The epic experiment with negative rates continues to unfold, as central banks are unable to boost consumer inflation with the current level of asset purchases. The Swiss National Bank (SNB) is already all negative in terms of its key interest rates, but is preparing further action. Strong side effects may occur.
It was almost one year ago when the SNB had to introduce negative rates to prevent the hot money flows coming from the Eurozone seeking the safety of the franc. With the ECB cutting its key rates and Draghi promising in December 2014 to roll out a QE package early in 2015, the inflow of money to Switzerland was high, pressing the franc to appreciate against the euro. With a pledge to keep its ceiling for the euro/franc pair at 1.20, the central bank had no other option than to accumulate euros while providing the heavily demanded franc. The three-year ceiling was threatened, leaving no other option than to fight currency appreciation with negative rates. While the ECB was just massaging its deposit rate from -0.10pc to -0.20pc, the SNB fearlessly cut its deposit rate from 0.00pc to -0.75pc in a single shot. That was the first serious challenge to the zero lower bound predicament, which claims that central banks cannot cut key rates below zero because depositors would withdraw all their money and the economy would become cash-based, undermining and limiting future central bank action. In the US the FED has always excluded a negative rate scenario and in the UK the BoE didn’t want to risk anything lower than a positive 0.50pc rate.
While it may be difficult to determine the exact negative number at which deposit money is turned into mattress money, the negative rates should at least deter inflows of money. But that was not the case in Switzerland, as money continued to flow into the country, pressing the franc higher.
In mid January the SNB gave up on the euro peg, suddenly scrapping the ceiling and allowing the franc to appreciate against the euro. In a few hours the euro sharply declined against the franc from 1.20 to 0.86. The SNB introduced the ceiling to protect the national economy against the unfavourable global economic conditions and external monetary policy conducted by the FED and the ECB. With the US and the Eurozone facing severe economic downturns, and with the FED purchasing trillions in assets, the SNB feared that a flight to safety could lead to an extreme overvaluation of the franc and push the economy towards a severe recession due to a loss of competitiveness. But in January 2015 some of the risks were no longer on the table: the FED had put an end to quantitative easing and the sovereign crisis in Europe was a much milder issue by then. The franc was losing value against the dollar and the SNB thought that the overvaluation against the euro was no longer a primary issue. Removing the ceiling would seem like a natural step. This, at least, has been the explanation given by the SNB for the removal of the euro/franc ceiling. But, reality departs from such reasoning. The removal of the peg caught everyone off guard, as it came in suddenly, as a surprise. The move generated chaos among several financial institutions and almost put FXCM into bankruptcy. The SNB abandoned the peg just one week before the ECB provided the details of its QE programme. The SNB move seems more like a desperate attempt at anticipating the difficulties rather than a natural consequence of something.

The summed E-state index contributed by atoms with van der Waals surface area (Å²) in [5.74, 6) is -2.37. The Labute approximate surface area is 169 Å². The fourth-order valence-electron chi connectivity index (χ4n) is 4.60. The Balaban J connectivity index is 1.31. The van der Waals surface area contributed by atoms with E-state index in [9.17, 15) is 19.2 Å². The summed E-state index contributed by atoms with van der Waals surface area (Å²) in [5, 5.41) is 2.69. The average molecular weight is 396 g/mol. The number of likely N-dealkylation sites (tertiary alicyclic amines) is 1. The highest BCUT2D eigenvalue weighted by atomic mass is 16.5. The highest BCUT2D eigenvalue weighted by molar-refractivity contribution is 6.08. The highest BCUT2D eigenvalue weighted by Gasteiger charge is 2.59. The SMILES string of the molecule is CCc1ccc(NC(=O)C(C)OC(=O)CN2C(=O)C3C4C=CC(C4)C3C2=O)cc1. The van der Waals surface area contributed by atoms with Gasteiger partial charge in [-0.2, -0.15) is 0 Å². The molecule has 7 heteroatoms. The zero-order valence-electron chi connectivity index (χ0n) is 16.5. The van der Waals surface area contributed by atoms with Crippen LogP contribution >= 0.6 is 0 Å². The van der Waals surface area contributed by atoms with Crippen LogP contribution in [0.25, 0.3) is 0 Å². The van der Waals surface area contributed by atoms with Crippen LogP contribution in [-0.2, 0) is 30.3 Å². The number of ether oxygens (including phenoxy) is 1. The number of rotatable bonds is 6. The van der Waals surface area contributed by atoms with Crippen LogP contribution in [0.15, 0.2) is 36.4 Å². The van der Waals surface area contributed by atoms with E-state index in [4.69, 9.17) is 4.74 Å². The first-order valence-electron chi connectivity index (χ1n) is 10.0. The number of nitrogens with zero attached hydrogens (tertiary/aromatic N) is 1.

With interest rates at -0.75pc and legislation on bank capital requirements being tight, bank margins were expected to erode. Soon after the negative deposit rate was announced by the SNB, major banks like UBS and Credit Suisse announced they would pass it on to their larger institutional clients. Such a step is not a surprise because there was no risk of losing these clients. For large clients, money needs to be readily available and then either deposited in a bank account or held in short-term riskless debt instruments. With yields on Swiss government debt also negative, there was not much choice available. But if these rates remain at negative levels, banks will be confronted with difficulties, as they would never be able to pass them on completely to clients.